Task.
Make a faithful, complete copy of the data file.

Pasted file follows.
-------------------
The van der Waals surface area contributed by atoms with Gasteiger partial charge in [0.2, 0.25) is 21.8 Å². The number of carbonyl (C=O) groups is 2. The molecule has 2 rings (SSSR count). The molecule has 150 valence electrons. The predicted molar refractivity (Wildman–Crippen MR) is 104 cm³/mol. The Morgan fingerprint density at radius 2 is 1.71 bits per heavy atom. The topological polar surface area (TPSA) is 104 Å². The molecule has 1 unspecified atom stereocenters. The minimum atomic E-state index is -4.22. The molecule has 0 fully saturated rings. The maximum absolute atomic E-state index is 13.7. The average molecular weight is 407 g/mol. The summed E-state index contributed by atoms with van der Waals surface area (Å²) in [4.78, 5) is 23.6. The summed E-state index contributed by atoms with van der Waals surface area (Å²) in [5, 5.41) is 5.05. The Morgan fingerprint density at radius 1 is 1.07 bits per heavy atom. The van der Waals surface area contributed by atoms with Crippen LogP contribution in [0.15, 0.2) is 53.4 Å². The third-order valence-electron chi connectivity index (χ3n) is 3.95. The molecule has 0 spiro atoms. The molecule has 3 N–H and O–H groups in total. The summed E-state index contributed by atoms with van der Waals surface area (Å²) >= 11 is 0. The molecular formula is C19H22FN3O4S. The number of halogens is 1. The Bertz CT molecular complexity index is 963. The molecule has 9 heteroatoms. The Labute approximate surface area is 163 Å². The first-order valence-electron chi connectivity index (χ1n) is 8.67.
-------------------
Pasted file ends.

The van der Waals surface area contributed by atoms with Gasteiger partial charge in [0.2, 0.25) is 21.8 Å². The number of carbonyl (C=O) groups is 2. The molecule has 2 rings (SSSR count). The molecule has 150 valence electrons. The predicted molar refractivity (Wildman–Crippen MR) is 104 cm³/mol. The Morgan fingerprint density at radius 2 is 1.71 bits per heavy atom. The topological polar surface area (TPSA) is 104 Å². The molecule has 1 unspecified atom stereocenters. The minimum atomic E-state index is -4.22. The molecule has 0 fully saturated rings. The maximum absolute atomic E-state index is 13.7. The average molecular weight is 407 g/mol. The summed E-state index contributed by atoms with van der Waals surface area (Å²) in [4.78, 5) is 23.6. The summed E-state index contributed by atoms with van der Waals surface area (Å²) in [5, 5.41) is 5.05. The Morgan fingerprint density at radius 1 is 1.07 bits per heavy atom. The van der Waals surface area contributed by atoms with Crippen LogP contribution in [0.15, 0.2) is 53.4 Å². The third-order valence-electron chi connectivity index (χ3n) is 3.95. The molecule has 0 spiro atoms. The molecule has 3 N–H and O–H groups in total. The summed E-state index contributed by atoms with van der Waals surface area (Å²) >= 11 is 0. The molecular formula is C19H22FN3O4S. The number of halogens is 1. The Bertz CT molecular complexity index is 963. The molecule has 9 heteroatoms. The Labute approximate surface area is 163 Å². The first-order valence-electron chi connectivity index (χ1n) is 8.67.